You just mentioned the commissioner's reports. The commissioner informed us earlier that federal institutions have been implementing his recommendations very easily in 30% of cases and have been taking a little longer in 50% of cases. However, 20% of complaints remain difficult to resolve, and you just referred to them.
I asked for more information regarding these complaints and the relevant institutions. Do you have any comments?
View François Choquette Profile
Good afternoon, Dr. Larocque.
Thank you very much for your presentation.
I would like to come back to the commissioner's powers. You mentioned that in your opinion, the commissioner currently has enough powers, and there is no need to give him more. I have a question about the commissioner's powers.
You are probably aware that the commissioner has the power to investigate, among others, and the power to obtain information upon request. For example, any department or organization may need documents and request that they be sent over.
I'm giving you that example because in the Netflix case, which concerns me a great deal, there was an agreement between Canadian Heritage and Netflix. Under this agreement $25 million would be added for francophone-related investments. We do not really know what those investments will be. There were complaints. I made such a complaint, to find out what would be the approach taken in terms of the positive measures cited in part VII.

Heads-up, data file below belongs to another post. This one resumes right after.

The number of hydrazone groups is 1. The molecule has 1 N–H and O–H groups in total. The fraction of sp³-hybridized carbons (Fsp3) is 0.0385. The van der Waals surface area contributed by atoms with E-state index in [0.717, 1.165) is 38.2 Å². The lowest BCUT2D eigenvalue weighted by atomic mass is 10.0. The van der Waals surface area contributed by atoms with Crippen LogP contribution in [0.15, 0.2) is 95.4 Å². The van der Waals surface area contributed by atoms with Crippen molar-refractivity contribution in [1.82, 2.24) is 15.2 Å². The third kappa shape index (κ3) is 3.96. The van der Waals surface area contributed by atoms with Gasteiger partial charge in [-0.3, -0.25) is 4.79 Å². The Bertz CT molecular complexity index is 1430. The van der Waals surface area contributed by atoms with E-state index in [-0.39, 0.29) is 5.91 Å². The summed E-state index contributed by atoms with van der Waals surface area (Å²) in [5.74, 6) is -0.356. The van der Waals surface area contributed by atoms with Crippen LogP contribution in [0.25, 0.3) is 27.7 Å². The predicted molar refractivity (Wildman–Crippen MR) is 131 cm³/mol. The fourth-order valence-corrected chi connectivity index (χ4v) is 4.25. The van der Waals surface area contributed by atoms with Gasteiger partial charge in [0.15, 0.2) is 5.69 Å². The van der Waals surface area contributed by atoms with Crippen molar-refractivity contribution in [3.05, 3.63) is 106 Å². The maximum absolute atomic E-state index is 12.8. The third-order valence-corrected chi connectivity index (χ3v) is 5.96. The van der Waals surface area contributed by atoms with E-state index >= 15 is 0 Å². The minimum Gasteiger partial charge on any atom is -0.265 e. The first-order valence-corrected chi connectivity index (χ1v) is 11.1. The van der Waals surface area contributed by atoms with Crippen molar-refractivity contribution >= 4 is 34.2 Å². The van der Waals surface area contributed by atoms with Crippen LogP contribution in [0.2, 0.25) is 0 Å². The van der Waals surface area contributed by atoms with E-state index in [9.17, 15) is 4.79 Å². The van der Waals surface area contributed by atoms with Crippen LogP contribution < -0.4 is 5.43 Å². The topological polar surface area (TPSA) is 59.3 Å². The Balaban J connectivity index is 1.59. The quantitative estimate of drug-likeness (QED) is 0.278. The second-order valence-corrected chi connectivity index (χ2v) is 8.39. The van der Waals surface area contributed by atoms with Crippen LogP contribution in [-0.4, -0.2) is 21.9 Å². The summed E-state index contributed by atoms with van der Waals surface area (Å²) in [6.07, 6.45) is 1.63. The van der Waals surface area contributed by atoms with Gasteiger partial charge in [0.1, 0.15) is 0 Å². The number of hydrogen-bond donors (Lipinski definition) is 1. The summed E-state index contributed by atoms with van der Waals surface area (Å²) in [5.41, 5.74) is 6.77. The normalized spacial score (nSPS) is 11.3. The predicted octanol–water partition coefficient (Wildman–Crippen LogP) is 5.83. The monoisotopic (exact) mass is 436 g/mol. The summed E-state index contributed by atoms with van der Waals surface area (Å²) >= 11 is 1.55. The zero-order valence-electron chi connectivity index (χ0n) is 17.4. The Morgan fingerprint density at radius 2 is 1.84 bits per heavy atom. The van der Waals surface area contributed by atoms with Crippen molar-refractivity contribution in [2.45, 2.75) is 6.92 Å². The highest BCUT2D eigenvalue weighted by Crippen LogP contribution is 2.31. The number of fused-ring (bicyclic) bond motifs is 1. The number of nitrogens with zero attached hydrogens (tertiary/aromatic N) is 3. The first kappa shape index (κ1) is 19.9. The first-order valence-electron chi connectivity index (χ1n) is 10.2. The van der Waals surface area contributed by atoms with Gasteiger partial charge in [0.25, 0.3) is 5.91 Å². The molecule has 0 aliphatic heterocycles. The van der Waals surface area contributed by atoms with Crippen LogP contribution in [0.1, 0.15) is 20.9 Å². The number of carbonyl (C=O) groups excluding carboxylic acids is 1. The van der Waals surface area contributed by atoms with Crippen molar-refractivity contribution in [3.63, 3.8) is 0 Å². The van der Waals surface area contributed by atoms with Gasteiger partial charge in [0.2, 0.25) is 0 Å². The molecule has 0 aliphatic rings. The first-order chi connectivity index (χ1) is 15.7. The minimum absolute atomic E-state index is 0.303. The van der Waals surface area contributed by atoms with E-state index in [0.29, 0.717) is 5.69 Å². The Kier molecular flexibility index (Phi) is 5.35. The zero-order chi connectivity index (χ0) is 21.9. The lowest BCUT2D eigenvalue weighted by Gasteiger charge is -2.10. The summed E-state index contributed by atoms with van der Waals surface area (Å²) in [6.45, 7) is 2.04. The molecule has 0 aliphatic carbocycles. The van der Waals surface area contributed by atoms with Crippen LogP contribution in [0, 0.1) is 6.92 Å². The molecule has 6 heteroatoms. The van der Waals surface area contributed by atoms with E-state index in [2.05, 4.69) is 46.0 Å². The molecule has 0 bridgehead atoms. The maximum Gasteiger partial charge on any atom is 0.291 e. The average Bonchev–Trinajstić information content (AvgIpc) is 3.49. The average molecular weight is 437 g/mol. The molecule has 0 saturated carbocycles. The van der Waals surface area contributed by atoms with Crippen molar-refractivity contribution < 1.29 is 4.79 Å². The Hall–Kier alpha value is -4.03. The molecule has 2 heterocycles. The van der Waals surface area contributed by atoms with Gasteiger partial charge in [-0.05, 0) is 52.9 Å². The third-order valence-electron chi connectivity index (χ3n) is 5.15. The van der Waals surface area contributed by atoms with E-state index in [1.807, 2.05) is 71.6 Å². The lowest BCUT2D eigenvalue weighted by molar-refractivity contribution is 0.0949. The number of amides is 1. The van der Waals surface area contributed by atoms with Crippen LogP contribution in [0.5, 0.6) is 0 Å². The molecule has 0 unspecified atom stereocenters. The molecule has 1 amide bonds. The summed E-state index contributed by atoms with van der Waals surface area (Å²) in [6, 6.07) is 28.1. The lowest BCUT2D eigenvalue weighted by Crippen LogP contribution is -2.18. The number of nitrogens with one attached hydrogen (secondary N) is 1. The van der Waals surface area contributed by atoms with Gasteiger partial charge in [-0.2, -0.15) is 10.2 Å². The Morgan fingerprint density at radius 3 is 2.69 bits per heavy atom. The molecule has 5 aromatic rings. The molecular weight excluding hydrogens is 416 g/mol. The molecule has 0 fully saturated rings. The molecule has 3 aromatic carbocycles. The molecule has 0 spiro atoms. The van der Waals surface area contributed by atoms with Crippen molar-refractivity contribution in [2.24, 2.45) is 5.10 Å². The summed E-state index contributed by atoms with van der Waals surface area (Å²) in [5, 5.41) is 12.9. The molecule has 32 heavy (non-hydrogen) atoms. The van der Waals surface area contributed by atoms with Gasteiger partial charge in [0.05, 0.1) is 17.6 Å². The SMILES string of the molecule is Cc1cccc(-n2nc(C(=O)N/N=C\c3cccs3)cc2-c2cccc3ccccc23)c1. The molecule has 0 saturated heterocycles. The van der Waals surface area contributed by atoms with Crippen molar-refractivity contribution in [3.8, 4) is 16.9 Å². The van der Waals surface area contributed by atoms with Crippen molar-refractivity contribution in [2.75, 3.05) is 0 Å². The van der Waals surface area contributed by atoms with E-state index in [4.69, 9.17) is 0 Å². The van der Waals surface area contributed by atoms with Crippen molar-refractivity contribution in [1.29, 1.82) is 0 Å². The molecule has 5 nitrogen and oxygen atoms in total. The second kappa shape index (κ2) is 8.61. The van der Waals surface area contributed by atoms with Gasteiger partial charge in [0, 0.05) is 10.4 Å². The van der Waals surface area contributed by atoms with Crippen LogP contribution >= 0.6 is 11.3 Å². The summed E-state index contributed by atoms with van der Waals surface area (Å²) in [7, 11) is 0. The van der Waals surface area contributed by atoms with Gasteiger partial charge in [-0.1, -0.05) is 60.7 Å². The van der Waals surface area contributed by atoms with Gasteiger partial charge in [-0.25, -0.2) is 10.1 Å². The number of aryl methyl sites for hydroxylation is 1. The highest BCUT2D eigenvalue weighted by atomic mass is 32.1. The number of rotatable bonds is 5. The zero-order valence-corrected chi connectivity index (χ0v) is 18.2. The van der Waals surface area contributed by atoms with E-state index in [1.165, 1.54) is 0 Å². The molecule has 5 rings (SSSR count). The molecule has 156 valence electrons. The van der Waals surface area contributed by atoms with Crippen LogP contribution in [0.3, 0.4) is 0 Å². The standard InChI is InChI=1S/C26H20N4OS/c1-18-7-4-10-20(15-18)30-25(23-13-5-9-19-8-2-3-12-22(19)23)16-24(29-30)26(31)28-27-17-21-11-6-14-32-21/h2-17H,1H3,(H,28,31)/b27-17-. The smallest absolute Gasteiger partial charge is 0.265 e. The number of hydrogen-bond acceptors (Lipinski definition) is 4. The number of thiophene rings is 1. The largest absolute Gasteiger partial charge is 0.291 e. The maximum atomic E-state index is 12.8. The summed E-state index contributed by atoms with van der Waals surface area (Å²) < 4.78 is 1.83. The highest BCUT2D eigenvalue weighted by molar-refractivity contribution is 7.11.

To my knowledge, the commissioner did not exercise his investigative power to demand the documents that would enable him to properly conclude his report. To my knowledge, the power to demand documentation has never been used by the commissioners. Am I mistaken? Why don't the commissioners exercise that power? They have gone to court several times on a few files.